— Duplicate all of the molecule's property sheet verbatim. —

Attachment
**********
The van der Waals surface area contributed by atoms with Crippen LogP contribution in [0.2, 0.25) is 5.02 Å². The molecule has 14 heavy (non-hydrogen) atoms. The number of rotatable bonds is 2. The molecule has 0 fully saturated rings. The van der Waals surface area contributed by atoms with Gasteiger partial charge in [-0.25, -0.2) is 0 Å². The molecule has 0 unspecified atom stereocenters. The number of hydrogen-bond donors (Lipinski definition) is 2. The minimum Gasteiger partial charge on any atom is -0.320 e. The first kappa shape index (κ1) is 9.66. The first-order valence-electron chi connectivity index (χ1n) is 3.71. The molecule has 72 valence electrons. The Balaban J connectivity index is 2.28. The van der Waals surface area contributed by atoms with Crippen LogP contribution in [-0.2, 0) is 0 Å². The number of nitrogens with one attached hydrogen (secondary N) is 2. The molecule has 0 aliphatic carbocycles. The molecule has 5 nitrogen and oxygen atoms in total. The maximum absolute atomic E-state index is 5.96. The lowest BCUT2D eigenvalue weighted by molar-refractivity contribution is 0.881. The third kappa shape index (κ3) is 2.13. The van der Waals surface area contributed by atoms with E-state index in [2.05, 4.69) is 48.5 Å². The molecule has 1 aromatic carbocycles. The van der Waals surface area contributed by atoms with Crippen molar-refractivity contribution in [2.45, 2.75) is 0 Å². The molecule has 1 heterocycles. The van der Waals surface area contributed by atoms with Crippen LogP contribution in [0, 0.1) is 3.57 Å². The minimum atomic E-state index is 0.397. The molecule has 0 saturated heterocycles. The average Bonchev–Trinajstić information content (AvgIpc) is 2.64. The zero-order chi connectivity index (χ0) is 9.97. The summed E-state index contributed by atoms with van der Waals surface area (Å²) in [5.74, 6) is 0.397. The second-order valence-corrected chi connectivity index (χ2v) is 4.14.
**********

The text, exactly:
The van der Waals surface area contributed by atoms with Crippen LogP contribution in [0.2, 0.25) is 5.02 Å². The molecule has 14 heavy (non-hydrogen) atoms. The number of rotatable bonds is 2. The molecule has 0 fully saturated rings. The van der Waals surface area contributed by atoms with Gasteiger partial charge in [-0.25, -0.2) is 0 Å². The molecule has 0 unspecified atom stereocenters. The number of hydrogen-bond donors (Lipinski definition) is 2. The minimum Gasteiger partial charge on any atom is -0.320 e. The first kappa shape index (κ1) is 9.66. The first-order valence-electron chi connectivity index (χ1n) is 3.71. The molecule has 72 valence electrons. The Balaban J connectivity index is 2.28. The van der Waals surface area contributed by atoms with Crippen LogP contribution in [-0.2, 0) is 0 Å². The number of nitrogens with one attached hydrogen (secondary N) is 2. The molecule has 0 aliphatic carbocycles. The molecule has 5 nitrogen and oxygen atoms in total. The maximum absolute atomic E-state index is 5.96. The lowest BCUT2D eigenvalue weighted by molar-refractivity contribution is 0.881. The third kappa shape index (κ3) is 2.13. The van der Waals surface area contributed by atoms with E-state index in [2.05, 4.69) is 48.5 Å². The molecule has 1 aromatic carbocycles. The van der Waals surface area contributed by atoms with Crippen molar-refractivity contribution in [2.45, 2.75) is 0 Å². The molecule has 1 heterocycles. The van der Waals surface area contributed by atoms with Crippen LogP contribution in [0, 0.1) is 3.57 Å². The minimum atomic E-state index is 0.397. The molecule has 0 saturated heterocycles. The average Bonchev–Trinajstić information content (AvgIpc) is 2.64. The zero-order chi connectivity index (χ0) is 9.97. The summed E-state index contributed by atoms with van der Waals surface area (Å²) in [5.74, 6) is 0.397. The second-order valence-corrected chi connectivity index (χ2v) is 4.14.